Friday, February 28, 2014

Deck Review: New Orleans Voodoo Tarot

I recently became aware of this deck (by Louis Martinie, Sallie Ann Glassman/Destiny Books) through a Facebook forum post that I read, and I was intrigued - I've considered some Orishas and Lucumi decks in the past, but I wasn't impressed with any I saw. This was a Voodoo deck, but there are many parallels between Voodoo and Santería, so I wanted to learn more. Upon doing some light investigation I found that the deck art was created by a Mambo (priestess) of New Orleans-style Voodoo, and she had in fact incorporated Santería into the deck! While many reviews I read were positive, I saw some potent criticisms as well.  Since I was so pulled in by this deck, I decided to find out for myself what it was all about….

This deck has 22 Majors and 56 Minors for a complete 78 card deck. The Majors embrace aspects of Voodoo that pair closely with traditionally understood meanings of each card. For example the Fool card is called the World Egg, and represents the beginning of creation, unformed energy full of promise. I adore this representation of Fool energy, and it works very well with its "zero" numbering. The Wheel of Fortune is called the "Market" and depicts exactly what you would imagine - an outdoor market of vendors meant to symbolize the ebb and flow of the resources on which our lives depend. A creature that looks a bit like Anubis stands in the center of the circle of tables, arms outstretched. The image is shown from almost a bird's-eye view, and the vendors are arranged in a circle, which maintains the sense of cyclical movement. One of my favorites is XV Courir le Mardi Gras. This card carries energy of Pan and the Wild Hunt, and depicts the Mardi Gras Run held in southwestern Louisiana on Fat Tuesday.

New Orleans Voodoo Tarot
Martinie/Glassman

The Minors are separated into four suits, and three bear the names of different branches of Voodoo, while the fourth represents Santería - a neighboring religion stemming primarily from Cuba (whereas Caribbean Voodoo developed in Haiti). Rada is Air, Congo is Water, Petro is Fire, and Santería is Earth. For the three Voodoo branches, Kings are the "Houngans" (priests), Queens are "Mambos" (priestesses), Princes are called "la Place" (masters of ceremonies that serve the houngans and mambos), and Princesses are "Hounsi" (female ceremonial servers). For the suit of Santería, the King is "Santero" (initiated male), the Queen is "Santera"(initiated female), the Prince is "Oriaté" (priest in Lucumi prayers) and the Princess is "Yaguó" (initiate). Many cards carry meanings close to the traditional, though some are significantly different. For instance 1 Congo (Ace of Cups) is about the flow of pure emotion and happiness. On the other hand 9 Rada (9 of Swords) speaks of messengers between earth and spirit, and even can signify house moves.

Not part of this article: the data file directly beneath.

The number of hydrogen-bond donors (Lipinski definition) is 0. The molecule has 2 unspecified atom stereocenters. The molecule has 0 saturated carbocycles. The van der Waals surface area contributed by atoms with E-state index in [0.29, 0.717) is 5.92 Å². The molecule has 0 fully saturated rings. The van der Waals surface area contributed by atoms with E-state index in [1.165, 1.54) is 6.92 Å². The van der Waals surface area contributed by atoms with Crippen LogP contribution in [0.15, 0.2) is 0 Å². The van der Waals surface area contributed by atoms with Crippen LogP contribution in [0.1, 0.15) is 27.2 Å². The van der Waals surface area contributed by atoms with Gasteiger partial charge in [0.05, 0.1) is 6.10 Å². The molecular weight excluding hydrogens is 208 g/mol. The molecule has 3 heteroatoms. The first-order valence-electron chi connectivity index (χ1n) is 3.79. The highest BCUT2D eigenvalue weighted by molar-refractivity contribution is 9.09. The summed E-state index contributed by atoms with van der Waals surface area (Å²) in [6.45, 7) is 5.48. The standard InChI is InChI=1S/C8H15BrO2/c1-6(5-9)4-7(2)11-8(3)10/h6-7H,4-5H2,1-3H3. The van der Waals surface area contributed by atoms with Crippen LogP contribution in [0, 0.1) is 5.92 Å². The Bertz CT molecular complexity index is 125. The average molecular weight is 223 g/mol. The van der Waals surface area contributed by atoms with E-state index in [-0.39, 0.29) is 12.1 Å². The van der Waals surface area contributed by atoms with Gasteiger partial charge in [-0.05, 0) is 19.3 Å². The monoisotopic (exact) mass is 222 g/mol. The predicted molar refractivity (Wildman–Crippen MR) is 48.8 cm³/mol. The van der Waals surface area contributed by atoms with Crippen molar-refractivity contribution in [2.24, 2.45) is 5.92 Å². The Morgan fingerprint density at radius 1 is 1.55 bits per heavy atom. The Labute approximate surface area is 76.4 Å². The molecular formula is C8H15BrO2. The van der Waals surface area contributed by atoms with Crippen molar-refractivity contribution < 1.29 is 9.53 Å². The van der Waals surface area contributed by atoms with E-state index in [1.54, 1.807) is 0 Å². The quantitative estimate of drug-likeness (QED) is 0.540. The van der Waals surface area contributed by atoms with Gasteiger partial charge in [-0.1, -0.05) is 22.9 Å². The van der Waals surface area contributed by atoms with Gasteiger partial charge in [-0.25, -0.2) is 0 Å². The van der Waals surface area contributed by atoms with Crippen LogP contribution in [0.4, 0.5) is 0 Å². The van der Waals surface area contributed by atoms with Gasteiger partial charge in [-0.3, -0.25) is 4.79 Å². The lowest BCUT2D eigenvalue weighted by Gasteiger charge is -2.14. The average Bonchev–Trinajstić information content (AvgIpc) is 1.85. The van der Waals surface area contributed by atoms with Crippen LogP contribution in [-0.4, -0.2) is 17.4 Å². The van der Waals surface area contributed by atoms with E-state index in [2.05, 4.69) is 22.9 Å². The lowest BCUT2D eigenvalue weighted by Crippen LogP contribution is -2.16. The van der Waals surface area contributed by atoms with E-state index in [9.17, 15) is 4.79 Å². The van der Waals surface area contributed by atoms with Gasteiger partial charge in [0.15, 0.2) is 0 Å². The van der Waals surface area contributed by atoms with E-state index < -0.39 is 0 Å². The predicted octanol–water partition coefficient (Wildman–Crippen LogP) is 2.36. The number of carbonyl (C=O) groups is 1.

New Orleans Voodoo Tarot
Martinie/Glassman

Even for people who practice Santería or Voodoo, or are interested in African-diasporic religions and spiritual systems, this deck doesn't satisfy everyone's tastes. Some critics have denounced the inclusion of Santería in this deck (I however appreciate it). Yes, there are significant differences between Voodoo and Santería, however I don't feel it takes away from Voodoo, and it honors a closely-related spiritual system that has experienced a very similar history, creating what I consider to be a lovely complement. Other issues relate to some small but important differences in the presentation of certain lwa (also called "loa" - the spirits of Voodoo), or orishas (the important spirits/saints in Santería). For example, Eleggua in Santería is typically understood to be a small boy. In this deck the book calls it a small girl. There is no explanation for this change, however I don't feel the image is difficult to work with - if I think of Eleggua as a boy (and I do), the picture on the card definitely can be seen as a boy.  Another issue is the depiction of Damballah Wedo, from Voodoo. One of the cards in the deck shows Damballah Wedo as a red snake, which seems to have upset some people due to the traditional and sacred association with the color white. (There are other cards in the deck that show this deity as a white snake). I wrote to a practicing Mambo to inquire about this issue after learning that she uses this particular deck regularly. She told me that this deviance was in part an artistic interpretation, and in part was due to the way in which spirits appear to people in different ways. She said that Damballah Wedo might appear to me as a green snake, and to my friend as a purple snake. That made sense to me, and satisfied my curiosity.